As Unsupervised Representation Learning. Here we replace the reconstruction layers in DVF with classification layers (i.e., fully-connected layer + softmax loss). The model is fine-tuned and tested with an action recognition loss on the UCF-101 dataset (split-1) [27]. This is equivalent to using frame synthesis by voxel flow as a pre-training task. As demonstrated in Table 2 (right), our approach outperforms random initialization by a large margin and also shows superior performance to other representation learning alternatives [33]. To synthesize frames using voxel flow, DVF has to encode both appearance and motion information, which implicitly mimics a two-stream CNN [26].

Figure 8: Visual quality comparisons between EpicFlow, ground truth and our approach. Row (a) shows several single frames from the output videos. Row (b) shows close-ups of slices of each output video (rather than single frames, which are slices). From this visualization, it can be seen that the EpicFlow output is more jagged across time.
Figure 9:

(a) Side-by-side comparison of video sequences with a diagonal-split stitch (order randomized), (b) user study results of our approach against both EpicFlow and ground truth. 95% confidence intervals are used as error bars.

4.4 Applications

DVF can be used to produce slow-motion effects on high-definition (HD) videos. We collect HD videos (, fps) from the web with various content and motion types as our real-world benchmark. We drop every other frame to act as ground truth. Note that the model used here is trained on the UCF-101 dataset without any further adaptation. Since the DVF is fully-convolutional, it can be applied to videos of an arbitrary size. More video quality comparisons are available on our project page333

Visual Comparisons. Existing video slo-mo software relies on explicit optical flow estimation to generate in-between frames. Thus, we choose EpicFlow [25] to serve as a strong baseline. Fig. 8 illustrates slo-mo effects on the “Throw” and “Street” sequences, respectively. Both techniques tend to produce spatially coherent results, though our method performs even better. For example, in the “Throw” sequence, DVF maintains the structure of the logo, while in the “Street” sequence, DVF can better handle the occlusion between the pedestrian and the advertisement. However, the advantage is much more obvious when the temporal axis is examined. We show this advantage in static form by showing slices of the interpolated videos (Fig. 8

(c)); the EpicFlow results are much more jagged across time. Our observation is that EpicFlow often produces zero-length flow vectors for confusing motions, leading to spatial coherence but temporal discontinuities. Deep learning is, in general, able to produce more temporally smooth results than linearly scaling optical flow vectors.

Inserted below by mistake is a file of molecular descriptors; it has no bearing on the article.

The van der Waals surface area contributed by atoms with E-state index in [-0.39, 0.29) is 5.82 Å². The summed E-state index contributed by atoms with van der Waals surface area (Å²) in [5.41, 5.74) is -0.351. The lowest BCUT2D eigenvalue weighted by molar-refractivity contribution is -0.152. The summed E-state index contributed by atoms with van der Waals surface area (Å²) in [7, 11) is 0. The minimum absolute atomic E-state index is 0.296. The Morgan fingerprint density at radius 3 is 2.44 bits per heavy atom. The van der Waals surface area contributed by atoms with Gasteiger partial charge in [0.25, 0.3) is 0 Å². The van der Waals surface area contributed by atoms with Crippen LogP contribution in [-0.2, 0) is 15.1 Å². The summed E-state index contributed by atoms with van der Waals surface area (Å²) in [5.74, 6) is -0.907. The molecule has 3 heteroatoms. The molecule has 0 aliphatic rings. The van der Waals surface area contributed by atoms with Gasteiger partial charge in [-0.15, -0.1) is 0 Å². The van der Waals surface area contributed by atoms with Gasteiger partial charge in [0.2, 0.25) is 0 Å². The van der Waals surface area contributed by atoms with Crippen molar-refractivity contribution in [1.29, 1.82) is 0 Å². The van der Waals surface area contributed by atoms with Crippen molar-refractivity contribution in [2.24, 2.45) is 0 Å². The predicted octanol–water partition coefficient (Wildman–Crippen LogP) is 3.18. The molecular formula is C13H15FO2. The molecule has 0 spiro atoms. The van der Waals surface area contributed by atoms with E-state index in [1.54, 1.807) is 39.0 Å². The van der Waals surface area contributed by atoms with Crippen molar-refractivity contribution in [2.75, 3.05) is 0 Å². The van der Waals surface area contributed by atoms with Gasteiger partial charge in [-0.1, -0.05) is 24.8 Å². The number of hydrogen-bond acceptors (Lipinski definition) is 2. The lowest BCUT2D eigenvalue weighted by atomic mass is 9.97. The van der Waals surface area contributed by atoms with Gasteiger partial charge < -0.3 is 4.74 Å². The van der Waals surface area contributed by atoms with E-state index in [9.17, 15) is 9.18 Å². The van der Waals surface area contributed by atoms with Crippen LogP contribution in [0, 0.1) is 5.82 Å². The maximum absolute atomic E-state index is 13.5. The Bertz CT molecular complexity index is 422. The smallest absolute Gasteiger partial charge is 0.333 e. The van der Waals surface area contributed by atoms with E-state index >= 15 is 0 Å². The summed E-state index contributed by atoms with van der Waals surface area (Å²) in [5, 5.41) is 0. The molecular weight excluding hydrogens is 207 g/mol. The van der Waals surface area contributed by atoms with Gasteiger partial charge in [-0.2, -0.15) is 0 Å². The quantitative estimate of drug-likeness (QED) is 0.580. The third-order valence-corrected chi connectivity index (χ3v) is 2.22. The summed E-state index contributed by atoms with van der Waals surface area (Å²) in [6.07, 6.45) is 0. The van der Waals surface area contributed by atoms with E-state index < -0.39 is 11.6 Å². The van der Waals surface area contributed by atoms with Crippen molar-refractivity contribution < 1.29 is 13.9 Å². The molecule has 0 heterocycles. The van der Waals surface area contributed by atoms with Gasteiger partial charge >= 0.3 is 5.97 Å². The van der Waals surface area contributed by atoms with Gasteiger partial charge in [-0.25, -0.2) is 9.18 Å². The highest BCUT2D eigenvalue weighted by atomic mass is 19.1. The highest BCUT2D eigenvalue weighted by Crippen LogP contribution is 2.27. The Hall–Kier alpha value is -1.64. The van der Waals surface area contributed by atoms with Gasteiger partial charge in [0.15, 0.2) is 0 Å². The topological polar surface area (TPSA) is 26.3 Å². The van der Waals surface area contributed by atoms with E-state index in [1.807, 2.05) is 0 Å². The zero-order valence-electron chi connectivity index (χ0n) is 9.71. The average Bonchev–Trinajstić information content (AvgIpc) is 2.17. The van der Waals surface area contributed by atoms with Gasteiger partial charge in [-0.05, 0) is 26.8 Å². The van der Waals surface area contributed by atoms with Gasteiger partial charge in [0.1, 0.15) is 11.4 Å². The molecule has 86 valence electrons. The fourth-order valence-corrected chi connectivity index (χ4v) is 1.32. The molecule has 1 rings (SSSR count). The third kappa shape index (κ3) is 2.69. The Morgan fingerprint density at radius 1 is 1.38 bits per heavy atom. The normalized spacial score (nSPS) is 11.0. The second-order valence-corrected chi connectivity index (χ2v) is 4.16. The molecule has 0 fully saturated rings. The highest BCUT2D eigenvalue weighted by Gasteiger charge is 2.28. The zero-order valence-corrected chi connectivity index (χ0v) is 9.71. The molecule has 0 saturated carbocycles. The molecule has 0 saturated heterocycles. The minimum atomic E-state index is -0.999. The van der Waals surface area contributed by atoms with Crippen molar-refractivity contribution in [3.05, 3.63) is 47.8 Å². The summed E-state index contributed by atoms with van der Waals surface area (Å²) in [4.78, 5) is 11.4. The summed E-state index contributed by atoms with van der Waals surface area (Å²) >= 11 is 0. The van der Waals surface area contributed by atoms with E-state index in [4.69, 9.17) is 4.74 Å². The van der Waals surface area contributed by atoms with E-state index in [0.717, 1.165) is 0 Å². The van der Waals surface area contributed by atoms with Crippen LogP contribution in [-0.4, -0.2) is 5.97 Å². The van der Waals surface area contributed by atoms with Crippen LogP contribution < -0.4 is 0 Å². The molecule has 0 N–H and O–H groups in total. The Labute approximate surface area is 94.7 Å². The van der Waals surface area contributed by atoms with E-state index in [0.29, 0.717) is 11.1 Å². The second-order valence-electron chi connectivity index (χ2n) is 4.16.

User Study. We conducted a user study on the final slo-mo video sequences to objectively compare the quality of different methods. We compare DVF against both EpicFlow and ground truth. For side-by-side comparisons, synthesized videos of the two different methods are stitched together using a diagonal split, as illustrated in Fig. 9

(a). The left/right positions are randomly placed. Twenty subjects were enrolled in this user study; they had no previous experience with computer vision. We asked participants to select their preferences on

stitched video sequences, i.e., to determine whether the left-side or right-side videos were more visually pleasant. As Fig. 9

(b) shows, our approach is significantly preferred to EpicFlow among all testing sequences. For the null hypothesis: “there is no difference between EpicFlow results and our results”, the p-value is

, and the hypothesis can be safely rejected. Moreover, for half of the sequences participants choose the result of our method roughly equally as often as the ground truth, which suggests that they are of equal visual quality. For the null hypothesis: “there is no difference between our results and ground truth”, the p-value is ; statistical significance is not reached to safely reject the null hypothesis in this case. Overall, we conclude that DVF is capable of generating high-quality slo-mo effects across a wide range of videos.

Failure Cases. The most typical failure mode of DVF is in scenes with repetitive patterns (e.g., the “Park” sequence). In these cases, it is ambiguous to determine the true source voxel to copy by just referring to RGB differences. Stronger regularization terms can be added to address this problem.

5 Discussion

In this paper, we propose an end-to-end deep network, Deep Voxel Flow (DVF), for video frame synthesis. Our method is able to copy pixels from existing video frames, rather than hallucinate them from scratch. On the other hand, our method can be trained in an unsupervised manner using any video. Our experiments show that this approach improves upon both optical flow and recent CNN techniques for interpolating and extrapolating video. In the future, it may useful to combine flow layers with pure synthesis layers to better predict pixels that cannot be copied from other video frames. Also, the way we extend our method to multi-frame prediction is fairly simple; there are a number of interesting alternatives, such as using the desired temporal step (e.g., for the first out of three interpolated frames) as an input to the network. Compressing our network so that it may be run on a mobile device is also a direction we hope to explore.